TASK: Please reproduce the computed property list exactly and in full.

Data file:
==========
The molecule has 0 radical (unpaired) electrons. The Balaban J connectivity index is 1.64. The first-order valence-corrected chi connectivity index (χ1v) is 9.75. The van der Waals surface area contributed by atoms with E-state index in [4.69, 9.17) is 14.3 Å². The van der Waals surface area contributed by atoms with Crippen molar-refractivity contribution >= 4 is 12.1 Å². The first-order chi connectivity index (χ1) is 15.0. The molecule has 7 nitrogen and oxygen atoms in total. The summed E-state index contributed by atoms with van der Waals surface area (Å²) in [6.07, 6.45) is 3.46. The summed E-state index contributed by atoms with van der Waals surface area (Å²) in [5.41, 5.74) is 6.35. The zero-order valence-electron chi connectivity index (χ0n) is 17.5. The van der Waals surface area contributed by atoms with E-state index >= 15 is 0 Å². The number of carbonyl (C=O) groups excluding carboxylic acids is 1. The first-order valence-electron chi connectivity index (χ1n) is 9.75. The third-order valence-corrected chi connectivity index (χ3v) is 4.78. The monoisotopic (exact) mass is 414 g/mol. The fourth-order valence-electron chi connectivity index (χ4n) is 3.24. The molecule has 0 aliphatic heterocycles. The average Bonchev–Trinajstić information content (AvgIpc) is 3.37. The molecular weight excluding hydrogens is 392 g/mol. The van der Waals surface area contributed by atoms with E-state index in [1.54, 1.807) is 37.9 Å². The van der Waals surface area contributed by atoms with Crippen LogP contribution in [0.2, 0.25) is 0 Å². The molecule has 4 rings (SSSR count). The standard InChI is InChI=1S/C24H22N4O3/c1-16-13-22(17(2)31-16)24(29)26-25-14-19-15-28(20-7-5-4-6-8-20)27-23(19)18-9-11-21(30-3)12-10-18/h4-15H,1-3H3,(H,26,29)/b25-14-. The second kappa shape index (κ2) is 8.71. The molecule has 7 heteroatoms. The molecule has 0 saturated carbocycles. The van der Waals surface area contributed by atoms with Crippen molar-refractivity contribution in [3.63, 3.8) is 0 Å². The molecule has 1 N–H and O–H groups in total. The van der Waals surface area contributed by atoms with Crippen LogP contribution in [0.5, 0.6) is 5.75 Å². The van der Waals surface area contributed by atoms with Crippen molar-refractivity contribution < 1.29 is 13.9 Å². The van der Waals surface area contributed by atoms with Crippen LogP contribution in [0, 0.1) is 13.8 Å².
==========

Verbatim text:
The molecule has 0 radical (unpaired) electrons. The Balaban J connectivity index is 1.64. The first-order valence-corrected chi connectivity index (χ1v) is 9.75. The van der Waals surface area contributed by atoms with E-state index in [4.69, 9.17) is 14.3 Å². The van der Waals surface area contributed by atoms with Crippen molar-refractivity contribution >= 4 is 12.1 Å². The first-order chi connectivity index (χ1) is 15.0. The molecule has 7 nitrogen and oxygen atoms in total. The summed E-state index contributed by atoms with van der Waals surface area (Å²) in [6.07, 6.45) is 3.46. The summed E-state index contributed by atoms with van der Waals surface area (Å²) in [5.41, 5.74) is 6.35. The zero-order valence-electron chi connectivity index (χ0n) is 17.5. The van der Waals surface area contributed by atoms with E-state index >= 15 is 0 Å². The number of carbonyl (C=O) groups excluding carboxylic acids is 1. The first-order valence-electron chi connectivity index (χ1n) is 9.75. The third-order valence-corrected chi connectivity index (χ3v) is 4.78. The monoisotopic (exact) mass is 414 g/mol. The fourth-order valence-electron chi connectivity index (χ4n) is 3.24. The molecule has 0 aliphatic heterocycles. The average Bonchev–Trinajstić information content (AvgIpc) is 3.37. The molecular weight excluding hydrogens is 392 g/mol. The van der Waals surface area contributed by atoms with E-state index in [1.54, 1.807) is 37.9 Å². The van der Waals surface area contributed by atoms with Crippen LogP contribution in [0.2, 0.25) is 0 Å². The molecule has 4 rings (SSSR count). The standard InChI is InChI=1S/C24H22N4O3/c1-16-13-22(17(2)31-16)24(29)26-25-14-19-15-28(20-7-5-4-6-8-20)27-23(19)18-9-11-21(30-3)12-10-18/h4-15H,1-3H3,(H,26,29)/b25-14-. The second kappa shape index (κ2) is 8.71. The molecule has 7 heteroatoms. The molecule has 0 saturated carbocycles. The van der Waals surface area contributed by atoms with Crippen molar-refractivity contribution in [3.63, 3.8) is 0 Å². The molecule has 1 N–H and O–H groups in total. The van der Waals surface area contributed by atoms with Crippen LogP contribution in [0.5, 0.6) is 5.75 Å². The van der Waals surface area contributed by atoms with Crippen molar-refractivity contribution < 1.29 is 13.9 Å². The van der Waals surface area contributed by atoms with Crippen LogP contribution in [0, 0.1) is 13.8 Å².